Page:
FIGS. 2A to 2D each illustrate a perspective view of an inventive nib body which is generally an integral rod-like body of a porous but rigid material composed of a head 11 having a plural number of the line-drawing edges, an insertion 12 to be inserted into the opening of and held by the nib holder 2 and an ink conduit 13 to extend into the ink pool. The insert 12 is shaped to just fit the opening of the nib holder 2, usually, in a cylindrical form while the ink conduit 13, which is also usually cylindrical, should be as long as to ensure good contact with the ink pool which may be a felted fiber piece 4 in the ink pool tube 5. The head 11 of the nib body 1 has a flat end surface 14 substantially perpendicular to the longitudinal direction of the nib body 1 or the pen per se. The end surface 14 is polygonal, i.e. triangular, quadrilateral, etc., to have three, four or more of the sides each making a ridge line 15 with the side surface 16 which serves as the line-drawing edge.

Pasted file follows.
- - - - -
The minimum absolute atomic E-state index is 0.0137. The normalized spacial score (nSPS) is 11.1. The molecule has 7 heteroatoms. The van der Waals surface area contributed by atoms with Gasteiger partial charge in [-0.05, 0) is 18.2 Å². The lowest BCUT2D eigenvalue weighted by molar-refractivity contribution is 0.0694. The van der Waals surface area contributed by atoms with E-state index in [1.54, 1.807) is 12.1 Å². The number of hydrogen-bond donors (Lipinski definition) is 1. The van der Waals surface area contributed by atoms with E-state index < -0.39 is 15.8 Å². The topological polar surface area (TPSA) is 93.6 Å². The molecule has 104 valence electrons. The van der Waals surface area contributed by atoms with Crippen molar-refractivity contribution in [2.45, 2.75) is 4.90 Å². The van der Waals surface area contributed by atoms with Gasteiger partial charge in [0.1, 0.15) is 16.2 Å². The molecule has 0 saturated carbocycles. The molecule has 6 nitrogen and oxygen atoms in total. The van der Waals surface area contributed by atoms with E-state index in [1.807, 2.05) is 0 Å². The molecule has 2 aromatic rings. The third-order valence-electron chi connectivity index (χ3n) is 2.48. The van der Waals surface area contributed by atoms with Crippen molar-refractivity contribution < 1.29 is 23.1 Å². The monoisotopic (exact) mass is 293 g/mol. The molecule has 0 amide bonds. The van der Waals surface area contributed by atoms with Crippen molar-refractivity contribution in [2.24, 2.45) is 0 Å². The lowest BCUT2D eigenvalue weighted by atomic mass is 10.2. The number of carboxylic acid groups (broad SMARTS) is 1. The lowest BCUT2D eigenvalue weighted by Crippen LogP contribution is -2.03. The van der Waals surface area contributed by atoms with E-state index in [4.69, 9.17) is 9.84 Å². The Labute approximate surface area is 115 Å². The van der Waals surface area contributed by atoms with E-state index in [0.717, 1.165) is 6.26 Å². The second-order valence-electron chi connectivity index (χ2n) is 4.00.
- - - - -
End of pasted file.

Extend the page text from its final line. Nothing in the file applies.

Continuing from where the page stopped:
The head 11 of the nib body illustrated in FIG. 2A is in the form of a triangular prism having three side surfaces 16 each making a ridge line 15 with the triangular end surface 14. The ridge lines 15 which serve as the line-drawing edges are each provided with one, two or three notches 17. Namely, the line-drawing edges 15 provided with one, two and three notches 17 are usable for drawing a double-track, triple-track and quadruple-track lines, respectively.
FIG. 2B illustrates another nib body of the invention by a perspective view. The nib body is also in the form of a generally triangular prism with chamfered side ridges 18 having three line-drawing edges 15. In this case, one of the line-drawing edges 15 is left unnotched while the other two edges are provided with two or three notches so that this nib body is suitable for drawing a single solid line, three-track line and quadruple-track line by using either one of the three line-drawing edges 15. In this model, the end surface of the head 11 is not flat but the portion excepting the periphery is recessed.